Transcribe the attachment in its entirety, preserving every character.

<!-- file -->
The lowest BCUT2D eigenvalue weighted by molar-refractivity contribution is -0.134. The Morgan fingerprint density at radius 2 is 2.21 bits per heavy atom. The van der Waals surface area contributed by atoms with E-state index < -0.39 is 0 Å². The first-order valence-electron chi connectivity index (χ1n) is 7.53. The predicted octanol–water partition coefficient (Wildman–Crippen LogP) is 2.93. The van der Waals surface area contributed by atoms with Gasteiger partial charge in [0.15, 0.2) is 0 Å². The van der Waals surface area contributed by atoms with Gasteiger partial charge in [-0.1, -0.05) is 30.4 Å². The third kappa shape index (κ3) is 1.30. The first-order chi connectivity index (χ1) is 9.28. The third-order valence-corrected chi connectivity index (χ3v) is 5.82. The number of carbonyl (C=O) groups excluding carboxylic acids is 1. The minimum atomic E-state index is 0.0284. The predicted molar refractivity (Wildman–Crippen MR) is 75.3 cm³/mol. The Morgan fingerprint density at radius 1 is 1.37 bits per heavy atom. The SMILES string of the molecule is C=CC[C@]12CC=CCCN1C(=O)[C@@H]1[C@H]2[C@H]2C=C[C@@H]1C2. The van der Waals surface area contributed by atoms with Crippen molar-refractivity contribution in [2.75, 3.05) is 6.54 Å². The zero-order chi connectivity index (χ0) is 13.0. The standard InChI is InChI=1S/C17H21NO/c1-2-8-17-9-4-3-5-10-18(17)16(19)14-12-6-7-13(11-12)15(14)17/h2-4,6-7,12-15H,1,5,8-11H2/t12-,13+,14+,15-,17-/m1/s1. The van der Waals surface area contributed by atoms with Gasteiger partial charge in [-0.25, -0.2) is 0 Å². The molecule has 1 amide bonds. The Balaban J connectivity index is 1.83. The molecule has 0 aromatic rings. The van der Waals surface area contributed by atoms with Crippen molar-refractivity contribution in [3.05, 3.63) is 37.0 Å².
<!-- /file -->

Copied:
The lowest BCUT2D eigenvalue weighted by molar-refractivity contribution is -0.134. The Morgan fingerprint density at radius 2 is 2.21 bits per heavy atom. The van der Waals surface area contributed by atoms with E-state index < -0.39 is 0 Å². The first-order valence-electron chi connectivity index (χ1n) is 7.53. The predicted octanol–water partition coefficient (Wildman–Crippen LogP) is 2.93. The van der Waals surface area contributed by atoms with Gasteiger partial charge in [0.15, 0.2) is 0 Å². The van der Waals surface area contributed by atoms with Gasteiger partial charge in [-0.1, -0.05) is 30.4 Å². The third kappa shape index (κ3) is 1.30. The first-order chi connectivity index (χ1) is 9.28. The third-order valence-corrected chi connectivity index (χ3v) is 5.82. The number of carbonyl (C=O) groups excluding carboxylic acids is 1. The minimum atomic E-state index is 0.0284. The predicted molar refractivity (Wildman–Crippen MR) is 75.3 cm³/mol. The Morgan fingerprint density at radius 1 is 1.37 bits per heavy atom. The SMILES string of the molecule is C=CC[C@]12CC=CCCN1C(=O)[C@@H]1[C@H]2[C@H]2C=C[C@@H]1C2. The van der Waals surface area contributed by atoms with Crippen molar-refractivity contribution in [2.75, 3.05) is 6.54 Å². The zero-order chi connectivity index (χ0) is 13.0. The standard InChI is InChI=1S/C17H21NO/c1-2-8-17-9-4-3-5-10-18(17)16(19)14-12-6-7-13(11-12)15(14)17/h2-4,6-7,12-15H,1,5,8-11H2/t12-,13+,14+,15-,17-/m1/s1. The van der Waals surface area contributed by atoms with Gasteiger partial charge in [-0.25, -0.2) is 0 Å². The molecule has 1 amide bonds. The Balaban J connectivity index is 1.83. The molecule has 0 aromatic rings. The van der Waals surface area contributed by atoms with Crippen molar-refractivity contribution in [3.05, 3.63) is 37.0 Å².